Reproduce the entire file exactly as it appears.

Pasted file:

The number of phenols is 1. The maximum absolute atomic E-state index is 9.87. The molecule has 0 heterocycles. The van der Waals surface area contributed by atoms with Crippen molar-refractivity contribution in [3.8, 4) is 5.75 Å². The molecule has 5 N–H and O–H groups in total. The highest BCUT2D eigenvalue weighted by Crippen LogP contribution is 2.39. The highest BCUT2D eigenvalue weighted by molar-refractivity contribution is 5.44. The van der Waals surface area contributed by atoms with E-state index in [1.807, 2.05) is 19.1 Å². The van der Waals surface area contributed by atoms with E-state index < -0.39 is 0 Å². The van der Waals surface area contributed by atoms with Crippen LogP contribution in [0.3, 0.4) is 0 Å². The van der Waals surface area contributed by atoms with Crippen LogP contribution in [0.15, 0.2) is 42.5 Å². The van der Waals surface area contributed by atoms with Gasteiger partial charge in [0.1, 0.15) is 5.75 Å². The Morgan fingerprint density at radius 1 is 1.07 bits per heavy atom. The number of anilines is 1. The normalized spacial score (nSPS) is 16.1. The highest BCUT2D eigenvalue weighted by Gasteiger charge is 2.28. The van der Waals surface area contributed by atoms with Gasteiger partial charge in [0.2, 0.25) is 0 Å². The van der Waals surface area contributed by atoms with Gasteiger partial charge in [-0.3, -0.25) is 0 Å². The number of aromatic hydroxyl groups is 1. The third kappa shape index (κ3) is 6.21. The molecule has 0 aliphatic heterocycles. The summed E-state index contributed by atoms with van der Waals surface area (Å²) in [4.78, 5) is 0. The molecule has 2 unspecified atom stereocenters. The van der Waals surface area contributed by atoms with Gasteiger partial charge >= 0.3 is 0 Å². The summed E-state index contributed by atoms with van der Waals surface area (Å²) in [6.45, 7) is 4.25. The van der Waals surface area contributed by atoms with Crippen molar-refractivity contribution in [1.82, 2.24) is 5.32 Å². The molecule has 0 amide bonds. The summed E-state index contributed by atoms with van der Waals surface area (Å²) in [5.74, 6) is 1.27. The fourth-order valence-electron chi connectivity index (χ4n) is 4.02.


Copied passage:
The number of phenols is 1. The maximum absolute atomic E-state index is 9.87. The molecule has 0 heterocycles. The van der Waals surface area contributed by atoms with Crippen molar-refractivity contribution in [3.8, 4) is 5.75 Å². The molecule has 5 N–H and O–H groups in total. The highest BCUT2D eigenvalue weighted by Crippen LogP contribution is 2.39. The highest BCUT2D eigenvalue weighted by molar-refractivity contribution is 5.44. The van der Waals surface area contributed by atoms with E-state index in [1.807, 2.05) is 19.1 Å². The van der Waals surface area contributed by atoms with E-state index < -0.39 is 0 Å². The van der Waals surface area contributed by atoms with Crippen LogP contribution in [0.3, 0.4) is 0 Å². The van der Waals surface area contributed by atoms with Crippen LogP contribution in [0.15, 0.2) is 42.5 Å². The van der Waals surface area contributed by atoms with Gasteiger partial charge in [0.1, 0.15) is 5.75 Å². The Morgan fingerprint density at radius 1 is 1.07 bits per heavy atom. The number of anilines is 1. The normalized spacial score (nSPS) is 16.1. The highest BCUT2D eigenvalue weighted by Gasteiger charge is 2.28. The van der Waals surface area contributed by atoms with Gasteiger partial charge in [0.2, 0.25) is 0 Å². The van der Waals surface area contributed by atoms with Gasteiger partial charge in [-0.3, -0.25) is 0 Å². The number of aromatic hydroxyl groups is 1. The third kappa shape index (κ3) is 6.21. The molecule has 0 aliphatic heterocycles. The summed E-state index contributed by atoms with van der Waals surface area (Å²) in [4.78, 5) is 0. The molecule has 2 unspecified atom stereocenters. The van der Waals surface area contributed by atoms with Gasteiger partial charge >= 0.3 is 0 Å². The summed E-state index contributed by atoms with van der Waals surface area (Å²) in [6.45, 7) is 4.25. The van der Waals surface area contributed by atoms with Crippen molar-refractivity contribution in [1.82, 2.24) is 5.32 Å². The molecule has 0 amide bonds. The summed E-state index contributed by atoms with van der Waals surface area (Å²) in [5.74, 6) is 1.27. The fourth-order valence-electron chi connectivity index (χ4n) is 4.02.